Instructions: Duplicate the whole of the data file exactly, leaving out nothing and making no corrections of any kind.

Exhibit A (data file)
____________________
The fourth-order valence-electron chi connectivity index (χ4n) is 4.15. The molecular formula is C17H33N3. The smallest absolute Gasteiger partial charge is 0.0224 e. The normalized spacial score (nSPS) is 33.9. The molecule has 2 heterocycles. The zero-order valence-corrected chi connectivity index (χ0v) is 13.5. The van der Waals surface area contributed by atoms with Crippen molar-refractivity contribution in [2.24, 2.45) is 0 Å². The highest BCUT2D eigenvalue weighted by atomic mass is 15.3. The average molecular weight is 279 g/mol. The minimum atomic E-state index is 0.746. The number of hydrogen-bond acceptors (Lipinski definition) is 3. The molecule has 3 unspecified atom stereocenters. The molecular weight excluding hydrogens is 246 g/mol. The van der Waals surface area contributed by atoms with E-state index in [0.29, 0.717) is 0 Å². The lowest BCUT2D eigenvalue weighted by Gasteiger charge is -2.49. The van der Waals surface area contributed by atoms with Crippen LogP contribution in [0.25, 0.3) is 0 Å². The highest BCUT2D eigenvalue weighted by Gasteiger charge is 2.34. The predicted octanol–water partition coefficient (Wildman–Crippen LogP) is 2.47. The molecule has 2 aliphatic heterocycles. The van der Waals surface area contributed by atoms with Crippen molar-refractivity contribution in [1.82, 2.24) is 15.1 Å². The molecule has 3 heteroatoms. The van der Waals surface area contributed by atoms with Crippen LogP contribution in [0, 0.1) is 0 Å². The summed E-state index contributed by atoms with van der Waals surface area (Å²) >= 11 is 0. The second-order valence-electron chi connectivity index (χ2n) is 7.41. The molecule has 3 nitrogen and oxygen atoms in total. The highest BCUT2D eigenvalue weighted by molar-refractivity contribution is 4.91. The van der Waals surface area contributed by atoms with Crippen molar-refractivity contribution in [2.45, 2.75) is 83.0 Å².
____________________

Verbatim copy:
The fourth-order valence-electron chi connectivity index (χ4n) is 4.15. The molecular formula is C17H33N3. The smallest absolute Gasteiger partial charge is 0.0224 e. The normalized spacial score (nSPS) is 33.9. The molecule has 2 heterocycles. The zero-order valence-corrected chi connectivity index (χ0v) is 13.5. The van der Waals surface area contributed by atoms with Crippen molar-refractivity contribution in [2.24, 2.45) is 0 Å². The highest BCUT2D eigenvalue weighted by atomic mass is 15.3. The average molecular weight is 279 g/mol. The minimum atomic E-state index is 0.746. The number of hydrogen-bond acceptors (Lipinski definition) is 3. The molecule has 3 unspecified atom stereocenters. The molecular weight excluding hydrogens is 246 g/mol. The van der Waals surface area contributed by atoms with E-state index in [0.29, 0.717) is 0 Å². The lowest BCUT2D eigenvalue weighted by Gasteiger charge is -2.49. The van der Waals surface area contributed by atoms with Crippen LogP contribution in [0.25, 0.3) is 0 Å². The highest BCUT2D eigenvalue weighted by Gasteiger charge is 2.34. The predicted octanol–water partition coefficient (Wildman–Crippen LogP) is 2.47. The molecule has 2 aliphatic heterocycles. The van der Waals surface area contributed by atoms with Crippen molar-refractivity contribution in [1.82, 2.24) is 15.1 Å². The molecule has 3 heteroatoms. The van der Waals surface area contributed by atoms with Crippen LogP contribution in [0, 0.1) is 0 Å². The summed E-state index contributed by atoms with van der Waals surface area (Å²) >= 11 is 0. The second-order valence-electron chi connectivity index (χ2n) is 7.41. The molecule has 3 nitrogen and oxygen atoms in total. The highest BCUT2D eigenvalue weighted by molar-refractivity contribution is 4.91. The van der Waals surface area contributed by atoms with Crippen molar-refractivity contribution in [2.45, 2.75) is 83.0 Å².